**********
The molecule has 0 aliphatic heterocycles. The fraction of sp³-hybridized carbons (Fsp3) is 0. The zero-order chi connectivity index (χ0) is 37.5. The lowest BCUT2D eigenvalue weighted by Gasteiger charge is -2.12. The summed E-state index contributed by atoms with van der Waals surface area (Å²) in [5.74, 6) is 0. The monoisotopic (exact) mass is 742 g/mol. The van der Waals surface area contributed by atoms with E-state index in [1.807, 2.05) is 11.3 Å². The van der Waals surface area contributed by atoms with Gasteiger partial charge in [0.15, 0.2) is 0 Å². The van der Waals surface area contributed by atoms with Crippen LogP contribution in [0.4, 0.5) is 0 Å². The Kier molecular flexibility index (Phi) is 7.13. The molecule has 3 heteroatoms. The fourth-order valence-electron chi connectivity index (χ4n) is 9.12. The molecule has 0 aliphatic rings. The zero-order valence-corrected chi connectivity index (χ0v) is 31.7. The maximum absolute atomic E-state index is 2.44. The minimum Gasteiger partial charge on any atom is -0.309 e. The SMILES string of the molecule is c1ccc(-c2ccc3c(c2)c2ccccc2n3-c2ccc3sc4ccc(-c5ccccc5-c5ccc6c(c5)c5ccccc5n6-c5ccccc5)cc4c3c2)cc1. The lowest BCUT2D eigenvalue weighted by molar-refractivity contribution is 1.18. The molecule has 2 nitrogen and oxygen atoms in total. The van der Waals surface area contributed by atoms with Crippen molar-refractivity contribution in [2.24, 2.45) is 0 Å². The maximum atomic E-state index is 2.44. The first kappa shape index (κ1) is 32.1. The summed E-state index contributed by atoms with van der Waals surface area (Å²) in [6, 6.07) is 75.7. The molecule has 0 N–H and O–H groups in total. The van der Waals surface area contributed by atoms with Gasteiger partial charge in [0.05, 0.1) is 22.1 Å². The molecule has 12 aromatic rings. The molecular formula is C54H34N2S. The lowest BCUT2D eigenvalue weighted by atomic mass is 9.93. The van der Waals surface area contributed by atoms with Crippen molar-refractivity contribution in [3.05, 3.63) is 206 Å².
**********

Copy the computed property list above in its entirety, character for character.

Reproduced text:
The molecule has 0 aliphatic heterocycles. The fraction of sp³-hybridized carbons (Fsp3) is 0. The zero-order chi connectivity index (χ0) is 37.5. The lowest BCUT2D eigenvalue weighted by Gasteiger charge is -2.12. The summed E-state index contributed by atoms with van der Waals surface area (Å²) in [5.74, 6) is 0. The monoisotopic (exact) mass is 742 g/mol. The van der Waals surface area contributed by atoms with E-state index in [1.807, 2.05) is 11.3 Å². The van der Waals surface area contributed by atoms with Gasteiger partial charge in [0.15, 0.2) is 0 Å². The van der Waals surface area contributed by atoms with Crippen LogP contribution in [0.4, 0.5) is 0 Å². The Kier molecular flexibility index (Phi) is 7.13. The molecule has 3 heteroatoms. The fourth-order valence-electron chi connectivity index (χ4n) is 9.12. The molecule has 0 aliphatic rings. The zero-order valence-corrected chi connectivity index (χ0v) is 31.7. The maximum absolute atomic E-state index is 2.44. The minimum Gasteiger partial charge on any atom is -0.309 e. The SMILES string of the molecule is c1ccc(-c2ccc3c(c2)c2ccccc2n3-c2ccc3sc4ccc(-c5ccccc5-c5ccc6c(c5)c5ccccc5n6-c5ccccc5)cc4c3c2)cc1. The lowest BCUT2D eigenvalue weighted by molar-refractivity contribution is 1.18. The molecule has 2 nitrogen and oxygen atoms in total. The van der Waals surface area contributed by atoms with Crippen molar-refractivity contribution in [2.24, 2.45) is 0 Å². The maximum atomic E-state index is 2.44. The first kappa shape index (κ1) is 32.1. The summed E-state index contributed by atoms with van der Waals surface area (Å²) in [6, 6.07) is 75.7. The molecule has 0 N–H and O–H groups in total. The van der Waals surface area contributed by atoms with Gasteiger partial charge in [0.05, 0.1) is 22.1 Å². The molecule has 12 aromatic rings. The molecular formula is C54H34N2S. The lowest BCUT2D eigenvalue weighted by atomic mass is 9.93. The van der Waals surface area contributed by atoms with Crippen molar-refractivity contribution in [3.05, 3.63) is 206 Å².